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Bigger costs, more ads: What Hollywood could look like after the writers’ strike

A hand drawing a line that forms a connected TV screen hovers over an audience and above a line graph trending upward.

Illustration by Nick DeSantis / Getty / Shutterstock / The Current

After striking for nearly five months, movie and TV writers returned to work on Wednesday. Still, industry experts say the impact of the strike will have lingering repercussions.

The Writers Guild reached a tentative agreement this week with the major studios and streamers that includes increased foreign residuals, viewership-based streaming bonuses, and improved streaming data transparency. Meanwhile, Hollywood actors remain on strike. As news of the tentative contract ripples throughout the industry, it signals a new future for entertainment, with some going as far as saying it “will change how Hollywood works.”

Residuals and bonuses indicate better payouts for writers and also mean potentially higher costs across the board. Studios will pay writers more, which some experts think may lead to fewer shows. Media companies could also lean even more on advertising revenue, including hiking prices for advertisers.

“Streaming services rocked the boat during 2022 upfronts with historically high asking prices before lowering them somewhat this year,” Insider Intelligence Analyst Daniel Konstantinovic wrote in an analysis. “But with the ever-present need to increase revenues, streamers may burst into 2024 upfronts with CPM increases above the expected curve.”

Peak TV is likely over

Here’s a taste of what’s in the agreement, which still needs to be ratified by guild members: Initial compensation is increased; writers see a bonus if at least 20 percent of a platform’s subscribers view a streaming original in the first 90 days of its release; and foreign streaming residuals are based on the number of foreign subscribers.

“The writers made a lot of gains; they’re going to get paid a lot more,” John Koblin, a media reporter for The New York Times, said on a recent episode of The Daily podcast. “But this also very likely is going to mean, on the other side — next year, and the year after that, and the year after that — fewer TV shows.”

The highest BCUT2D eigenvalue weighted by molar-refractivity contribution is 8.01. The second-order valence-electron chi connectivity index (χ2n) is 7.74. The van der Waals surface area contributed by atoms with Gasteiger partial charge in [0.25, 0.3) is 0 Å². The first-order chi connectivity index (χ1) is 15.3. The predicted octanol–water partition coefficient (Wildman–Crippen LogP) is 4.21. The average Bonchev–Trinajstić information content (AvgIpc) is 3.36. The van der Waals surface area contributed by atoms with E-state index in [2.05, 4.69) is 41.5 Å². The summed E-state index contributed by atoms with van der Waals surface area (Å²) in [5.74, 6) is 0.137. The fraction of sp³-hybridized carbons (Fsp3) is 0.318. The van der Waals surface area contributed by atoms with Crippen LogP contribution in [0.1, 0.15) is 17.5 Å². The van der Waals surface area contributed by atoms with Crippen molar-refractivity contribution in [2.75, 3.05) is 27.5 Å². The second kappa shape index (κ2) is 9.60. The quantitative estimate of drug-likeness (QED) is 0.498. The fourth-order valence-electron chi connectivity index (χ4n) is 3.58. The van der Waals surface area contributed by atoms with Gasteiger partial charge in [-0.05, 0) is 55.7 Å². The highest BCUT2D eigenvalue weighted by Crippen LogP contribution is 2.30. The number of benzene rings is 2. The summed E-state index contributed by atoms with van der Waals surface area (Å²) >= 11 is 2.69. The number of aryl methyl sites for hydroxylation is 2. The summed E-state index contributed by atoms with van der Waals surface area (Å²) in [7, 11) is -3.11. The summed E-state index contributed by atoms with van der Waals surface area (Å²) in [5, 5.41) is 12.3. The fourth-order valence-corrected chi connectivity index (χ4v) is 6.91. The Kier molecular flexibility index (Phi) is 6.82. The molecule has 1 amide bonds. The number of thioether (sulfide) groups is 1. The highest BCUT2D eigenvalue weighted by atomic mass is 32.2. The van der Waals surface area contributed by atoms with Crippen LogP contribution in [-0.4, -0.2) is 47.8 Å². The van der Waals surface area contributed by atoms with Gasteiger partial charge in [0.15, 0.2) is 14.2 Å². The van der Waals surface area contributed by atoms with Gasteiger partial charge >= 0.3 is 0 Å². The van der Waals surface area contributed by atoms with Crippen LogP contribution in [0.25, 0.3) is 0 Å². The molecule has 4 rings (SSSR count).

He added, “If you’re going to pay the writers more money, and if you’re eventually going to pay the actors more money … well, something’s got to give.”

After years of “peak TV,” a term describing the surplus of shows available due to streaming, media companies are likely to pull back on content spending to offset the bigger costs associated with the new contract — continuing a “cut back” trend that was already happening in market as streamers’ ramped up their efforts to achieve profitability.

“The strikes inflicted more pain on the distribution model, which was already trying to find footing in the post-pandemic environment,” Ashwin Navin, co-founder and CEO of Samba TV, tells The Current.

Even FX chairman John Landgraf, who coined “peak TV” in 2015, suggested earlier this year that the era was over.

Simon Pulman, an entertainment lawyer and partner at Pryor Cashman LLP, has a somewhat rosier outlook.

“The age of streaming peak TV has certainly led to more niche projects being produced, and it’s likely we’ll see fewer of those being greenlit now — and probably quicker cancellations for shows that don’t succeed,” he tells The Current. “However, projects that are fresh creative takes, are based on strong and recognizable IP, and/or are led by star talent will remain very attractive to the marketplace.”

Optimism for data transparency

The writers also won big with data transparency. Streaming companies are now required to provide the guild with the “total number of hours streamed, both domestically and internationally, of self-produced high-budget streaming programs.”

Navin says, “it’s shocking how long the media industry has operated in the dark about audience data.”

While some streaming platforms had started to report more viewership figures in recent years, transparency into audience size has largely been lacking compared to traditional linear television. But just as streaming companies had showed signs of pulling back on content before the strikes, the walls around streaming viewership were also starting to come down before Hollywood ground to a halt.

That’s mostly thanks to a pivot to advertising. A bigger focus on revenue growth over subscriber growth meant that many streaming companies began building advertising businesses, with most of the major platforms now offering ad-based plans.

“The reality is that the [media] business has been trying to find a new ‘post-cable’ business paradigm, and based on the recent moves by all of the media companies, they've realized that advertising is an essential piece of the puzzle,” Pulman says.

This has led to tougher crackdowns from Netflix, and soon Disney, on password sharing to better monetize every consumer.

“Streamers want to make sure they’re counting every single person correctly, and that they’re taking that count and giving it back to advertisers,” Danielle DeLauro, executive vice president of the Video Advertising Bureau, previously told The Current.

Still, Navin is hopeful that the new contract, coinciding with the focus on advertising, will set a better precedent for data transparency in streaming.

“I am optimistic that in the next few years, we will see more information that levels the playing field, improves the quality of production decisions, and makes better content,” he says.